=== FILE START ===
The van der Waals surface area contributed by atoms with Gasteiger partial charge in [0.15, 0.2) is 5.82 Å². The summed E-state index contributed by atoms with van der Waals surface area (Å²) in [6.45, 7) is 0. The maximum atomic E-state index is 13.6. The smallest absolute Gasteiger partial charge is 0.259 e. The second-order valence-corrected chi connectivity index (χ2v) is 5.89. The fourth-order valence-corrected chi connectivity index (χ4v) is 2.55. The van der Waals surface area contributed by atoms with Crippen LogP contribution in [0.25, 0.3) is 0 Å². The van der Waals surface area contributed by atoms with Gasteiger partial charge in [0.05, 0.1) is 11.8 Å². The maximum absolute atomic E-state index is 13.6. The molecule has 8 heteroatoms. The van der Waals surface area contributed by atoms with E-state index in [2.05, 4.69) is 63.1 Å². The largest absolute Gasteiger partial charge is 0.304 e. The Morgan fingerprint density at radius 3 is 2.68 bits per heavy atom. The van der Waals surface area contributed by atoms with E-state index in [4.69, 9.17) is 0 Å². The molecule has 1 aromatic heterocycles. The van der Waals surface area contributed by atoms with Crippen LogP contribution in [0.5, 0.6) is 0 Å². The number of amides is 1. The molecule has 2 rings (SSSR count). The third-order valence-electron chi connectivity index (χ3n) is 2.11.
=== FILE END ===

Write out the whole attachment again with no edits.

The van der Waals surface area contributed by atoms with Gasteiger partial charge in [0.15, 0.2) is 5.82 Å². The summed E-state index contributed by atoms with van der Waals surface area (Å²) in [6.45, 7) is 0. The maximum atomic E-state index is 13.6. The smallest absolute Gasteiger partial charge is 0.259 e. The second-order valence-corrected chi connectivity index (χ2v) is 5.89. The fourth-order valence-corrected chi connectivity index (χ4v) is 2.55. The van der Waals surface area contributed by atoms with Crippen LogP contribution in [0.25, 0.3) is 0 Å². The van der Waals surface area contributed by atoms with Gasteiger partial charge in [0.05, 0.1) is 11.8 Å². The maximum absolute atomic E-state index is 13.6. The molecule has 8 heteroatoms. The van der Waals surface area contributed by atoms with E-state index in [2.05, 4.69) is 63.1 Å². The largest absolute Gasteiger partial charge is 0.304 e. The Morgan fingerprint density at radius 3 is 2.68 bits per heavy atom. The van der Waals surface area contributed by atoms with E-state index in [4.69, 9.17) is 0 Å². The molecule has 1 aromatic heterocycles. The van der Waals surface area contributed by atoms with Crippen LogP contribution in [0.5, 0.6) is 0 Å². The number of amides is 1. The molecule has 2 rings (SSSR count). The third-order valence-electron chi connectivity index (χ3n) is 2.11.